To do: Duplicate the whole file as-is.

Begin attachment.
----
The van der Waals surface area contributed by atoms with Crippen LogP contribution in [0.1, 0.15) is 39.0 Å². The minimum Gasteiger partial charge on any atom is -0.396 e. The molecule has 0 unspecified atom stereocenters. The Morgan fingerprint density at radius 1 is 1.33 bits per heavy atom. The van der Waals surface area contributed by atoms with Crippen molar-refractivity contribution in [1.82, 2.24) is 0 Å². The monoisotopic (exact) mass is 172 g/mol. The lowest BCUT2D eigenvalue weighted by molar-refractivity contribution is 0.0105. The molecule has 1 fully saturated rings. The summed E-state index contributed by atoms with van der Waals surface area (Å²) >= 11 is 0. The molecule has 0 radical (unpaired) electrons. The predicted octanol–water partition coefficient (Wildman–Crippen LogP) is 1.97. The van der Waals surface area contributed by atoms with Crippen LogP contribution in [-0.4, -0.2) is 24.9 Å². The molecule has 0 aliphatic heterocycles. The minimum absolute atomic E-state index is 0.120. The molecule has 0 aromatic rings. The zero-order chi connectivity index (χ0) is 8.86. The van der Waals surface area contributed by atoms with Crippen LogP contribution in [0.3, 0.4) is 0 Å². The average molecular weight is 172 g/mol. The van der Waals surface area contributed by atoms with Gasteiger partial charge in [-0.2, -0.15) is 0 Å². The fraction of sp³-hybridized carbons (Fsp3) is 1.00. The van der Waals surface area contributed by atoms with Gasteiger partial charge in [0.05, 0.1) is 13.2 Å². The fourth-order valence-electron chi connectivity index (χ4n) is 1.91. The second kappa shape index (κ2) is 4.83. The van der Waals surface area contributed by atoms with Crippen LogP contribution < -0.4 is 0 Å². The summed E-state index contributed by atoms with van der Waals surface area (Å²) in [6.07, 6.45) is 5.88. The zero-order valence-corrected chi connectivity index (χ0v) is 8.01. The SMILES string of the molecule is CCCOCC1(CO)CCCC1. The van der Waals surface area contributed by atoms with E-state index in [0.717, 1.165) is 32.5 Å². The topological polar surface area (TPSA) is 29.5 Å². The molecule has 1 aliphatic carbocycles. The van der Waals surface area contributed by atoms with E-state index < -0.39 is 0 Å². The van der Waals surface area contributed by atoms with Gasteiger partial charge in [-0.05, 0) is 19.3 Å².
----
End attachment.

The van der Waals surface area contributed by atoms with Crippen LogP contribution in [0.1, 0.15) is 39.0 Å². The minimum Gasteiger partial charge on any atom is -0.396 e. The molecule has 0 unspecified atom stereocenters. The Morgan fingerprint density at radius 1 is 1.33 bits per heavy atom. The van der Waals surface area contributed by atoms with Crippen molar-refractivity contribution in [1.82, 2.24) is 0 Å². The monoisotopic (exact) mass is 172 g/mol. The lowest BCUT2D eigenvalue weighted by molar-refractivity contribution is 0.0105. The molecule has 1 fully saturated rings. The summed E-state index contributed by atoms with van der Waals surface area (Å²) >= 11 is 0. The molecule has 0 radical (unpaired) electrons. The predicted octanol–water partition coefficient (Wildman–Crippen LogP) is 1.97. The van der Waals surface area contributed by atoms with Crippen LogP contribution in [-0.4, -0.2) is 24.9 Å². The molecule has 0 aliphatic heterocycles. The minimum absolute atomic E-state index is 0.120. The molecule has 0 aromatic rings. The zero-order chi connectivity index (χ0) is 8.86. The van der Waals surface area contributed by atoms with Crippen LogP contribution in [0.3, 0.4) is 0 Å². The average molecular weight is 172 g/mol. The van der Waals surface area contributed by atoms with Gasteiger partial charge in [-0.2, -0.15) is 0 Å². The fraction of sp³-hybridized carbons (Fsp3) is 1.00. The van der Waals surface area contributed by atoms with Gasteiger partial charge in [0.05, 0.1) is 13.2 Å². The fourth-order valence-electron chi connectivity index (χ4n) is 1.91. The second kappa shape index (κ2) is 4.83. The van der Waals surface area contributed by atoms with Crippen LogP contribution < -0.4 is 0 Å². The summed E-state index contributed by atoms with van der Waals surface area (Å²) in [6.07, 6.45) is 5.88. The zero-order valence-corrected chi connectivity index (χ0v) is 8.01. The SMILES string of the molecule is CCCOCC1(CO)CCCC1. The van der Waals surface area contributed by atoms with E-state index in [0.717, 1.165) is 32.5 Å². The topological polar surface area (TPSA) is 29.5 Å². The molecule has 1 aliphatic carbocycles. The van der Waals surface area contributed by atoms with E-state index < -0.39 is 0 Å². The van der Waals surface area contributed by atoms with Gasteiger partial charge in [-0.05, 0) is 19.3 Å².